There are many different types of XRF analyzers, all of which can be acquired in a wide variety of configurations, providing customers with a vast range of options to choose from: detector type, optics type, automation and even between a benchtop or handheld instrument.
There are several challenges that arise when measuring electronics coatings using XRF and selecting the best configuration for rapid and reliable measuring in a production environment. Care should be taken when choosing the right analyzer for the task at hand.
Image Credit: Hitachi High-Tech Analytical Science
Nowadays, both handheld and benchtop instruments have the ability to measure the thickness of metallic coatings between 0.001 – 50 μm (0.05 – 2000 μin) on almost every kind of substrate. The key factor separating the two configurations is practicality over performance.
Suppose you are measuring extremely large components with comparatively large areas of plating that can be easily seen by the eye (and it’s easy enough to hold the instrument in hand). In that case, a handheld instrument is well-suited for the task.
However, many electronics components do not fit this description. Features may be extremely tiny and need to be located with a microscope and novel camera arrangement while utilizing precision stage and specialized optics to make sure the feature being analyzed is the right one. Thus, for electronics, benchtop is the form factor that makes the most sense.
In short, the ultimate deciding factor is the part size and the size of the specific feature being measured.
If the part can be easily be taken to the lab, then a handheld instrument is the correct choice. If the area to be evaluated is smaller than 1mm, then a benchtop instrument will be needed.
The aperture of the instrument directs and focuses the X-Rays that are generated onto the sample surface. The resulting spot must be less than the features being measured, and the feature size will determine the optics.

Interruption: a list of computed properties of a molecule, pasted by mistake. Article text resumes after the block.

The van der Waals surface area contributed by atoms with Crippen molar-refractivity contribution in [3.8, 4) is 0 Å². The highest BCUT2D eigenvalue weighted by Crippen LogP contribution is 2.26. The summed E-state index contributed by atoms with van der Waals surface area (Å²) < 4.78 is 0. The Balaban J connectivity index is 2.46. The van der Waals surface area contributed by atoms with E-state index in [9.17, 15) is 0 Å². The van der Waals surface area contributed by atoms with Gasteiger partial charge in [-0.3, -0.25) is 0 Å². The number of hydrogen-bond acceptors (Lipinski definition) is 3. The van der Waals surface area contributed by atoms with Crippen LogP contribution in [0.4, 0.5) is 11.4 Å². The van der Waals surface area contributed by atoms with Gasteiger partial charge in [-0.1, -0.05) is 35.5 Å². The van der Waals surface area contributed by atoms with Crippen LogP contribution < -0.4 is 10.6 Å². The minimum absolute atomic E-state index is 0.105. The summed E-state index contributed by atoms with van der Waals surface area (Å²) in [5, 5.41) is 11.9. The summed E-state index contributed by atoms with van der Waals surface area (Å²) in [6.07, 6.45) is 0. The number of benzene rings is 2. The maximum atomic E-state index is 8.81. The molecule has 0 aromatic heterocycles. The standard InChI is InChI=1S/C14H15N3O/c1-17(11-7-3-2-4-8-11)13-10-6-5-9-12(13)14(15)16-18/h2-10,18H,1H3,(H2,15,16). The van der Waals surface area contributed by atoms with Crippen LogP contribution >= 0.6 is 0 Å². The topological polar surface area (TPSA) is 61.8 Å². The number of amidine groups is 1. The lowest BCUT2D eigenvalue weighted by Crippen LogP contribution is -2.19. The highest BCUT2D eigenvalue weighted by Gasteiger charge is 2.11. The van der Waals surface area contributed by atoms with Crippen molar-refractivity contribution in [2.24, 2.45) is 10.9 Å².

XRF instruments generally come with one of two types of aperture: collimators or capillary optics.
A collimator is comprised of a metal block with a hole. Part of the X-Ray signal passes through the hole to the sample. This is an excellent choice for measuring characteristics 100 µm and larger.
Capillary optics utilizes special glass tubes that collate nearly all X-Ray signals and focus them to an extremely small spot. This allows customers to measure features below 50 µm. This technology also offers enhanced precision on thinner coatings as a greater proportion of X-Rays are used in contrast to the collimator configuration.
The ultimate deciding factor is spot size. For features less than 50 µm, capillary optics will be needed, while for larger features, a collimator setup is ideal.
There are two principal types of detectors within XRF instruments: proportional counters and semiconductor-based detectors - the most common semiconductor-based detector being the silicon drift detector (SDD). It can be tricky to decide which is the best for the intended application as both technologies offer different advantages in different situations.
Proportional counters are cylinders of inert gas that ionize when flooded with X-Rays. They offer exceptional sensitivity for high-energy elements like tin or silver and are extremely effective for a basic analysis where only a few elements are present.
SDDs are semiconductor devices that generate a specific amount of charge when flooded with X-Rays. They offer enhanced resolution when several elements of interest are present within a sample or when identifying low-energy elements, such as phosphorus.
The diagram below outlines the difference in output from a proportional counter and SDD for the same sample. The red peaks exhibit the SDD output; the grey spectrum comes from the PC.
The deciding factor is not as straightforward as one would think, but if you need to measure multiple elements or very thin or complex coatings, then an SDD is the better choice.
Image Credit: Hitachi High-Tech Analytical Science
If you would like to learn more about the practical ways to optimize the reliability and accuracy of XRF analysis of minute electronics components, then download Hitachi’s free guide, Understanding your XRF: A Guide for Electronics Plating
As well as detailing the best XRF technology for a given application, this comprehensive guide includes:
This information has been sourced, reviewed and adapted from materials provided by Hitachi High-Tech Analytical Science.
For more information on this source, please visit Hitachi High-Tech Analytical Science.
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